There was a man I knew. Vaguely. Came from London but had a holiday apartment overlooking the water near Canvey Island. Kept a big luxury yacht within view of his apartment, and had a smaller speedboat, painted jet black, that he used to shuttle between the border control rigs and the mainland, late at night.
This man would say: “There’s all sorts of nonsense talked about what goes on under them rigs, but they’re just people like you and me. And I respect that. They got stuff to sell. I got stuff to buy.” And he would open a bag to show me painted bead necklaces, hand-carved wooden toys, small plastic tubs of medication, passports. “I’m not going to say where it’s from when I’m selling it. Some people are bigoted. But you want something, I’ll get it for you. You let me know, sweetheart. You let me know what you want.”
I’d encountered him once at the mouth of the estuary. I was doing tests where the river meets the sea and the waters are both things at once – neither saltwater nor fresh, but something transitional, brackish. Industrial water: the great Thames at the end of its working life, brown and grimy with accumulated labour. Limited conditions for fish fauna. Not much diversity. Just your stubborn survivors: flounder, mullet, smelt. Unlovely creatures with names like insults.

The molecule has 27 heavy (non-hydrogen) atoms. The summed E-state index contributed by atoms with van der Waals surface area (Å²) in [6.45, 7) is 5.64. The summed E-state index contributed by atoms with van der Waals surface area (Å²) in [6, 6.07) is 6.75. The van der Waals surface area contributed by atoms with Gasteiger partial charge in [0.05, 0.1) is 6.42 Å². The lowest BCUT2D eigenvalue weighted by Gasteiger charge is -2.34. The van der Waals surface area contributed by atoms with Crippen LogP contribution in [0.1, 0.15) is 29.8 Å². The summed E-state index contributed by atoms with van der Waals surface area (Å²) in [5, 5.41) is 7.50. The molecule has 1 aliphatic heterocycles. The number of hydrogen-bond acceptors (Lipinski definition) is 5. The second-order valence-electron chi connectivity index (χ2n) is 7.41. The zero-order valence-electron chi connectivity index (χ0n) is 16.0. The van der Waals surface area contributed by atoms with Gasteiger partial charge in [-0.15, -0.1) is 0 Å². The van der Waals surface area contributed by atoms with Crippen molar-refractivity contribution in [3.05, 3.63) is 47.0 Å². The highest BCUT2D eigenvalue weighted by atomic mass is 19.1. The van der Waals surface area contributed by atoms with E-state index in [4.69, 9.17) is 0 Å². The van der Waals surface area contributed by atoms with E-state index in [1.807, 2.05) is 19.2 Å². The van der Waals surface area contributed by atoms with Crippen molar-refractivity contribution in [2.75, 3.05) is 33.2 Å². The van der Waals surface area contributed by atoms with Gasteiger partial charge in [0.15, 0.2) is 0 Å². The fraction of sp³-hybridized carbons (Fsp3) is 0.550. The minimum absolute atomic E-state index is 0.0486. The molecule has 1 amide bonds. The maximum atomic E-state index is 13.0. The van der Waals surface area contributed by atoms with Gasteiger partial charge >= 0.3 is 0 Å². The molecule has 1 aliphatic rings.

Mudlark had inadvertently bumped up alongside his luxury yacht. I’d looked outside and seen it sitting high on the water, its smooth white prow bending out above me, blotting out the sky. Its name – Melinda – in sweeping gold lettering.
He knew me from his after-hours activity. I often sit on my roof at night. I see him come and go in his fast black boat. We have traded. He has useful things. I have useful knowledge. But the grandiose way he invited me on board Melinda suggested we’d met at a cocktail party. Different boats, different lives, I suppose. Although Melinda was made to look as un-boat-like as possible. Leather sofas. Ornamental ferns. Glass cabinets. Vast touch-screen control panels. Downlighters. Uplighters. As if the boatishness of boats was something shameful, and it were better to be cruising the Thames in a replica penthouse apartment.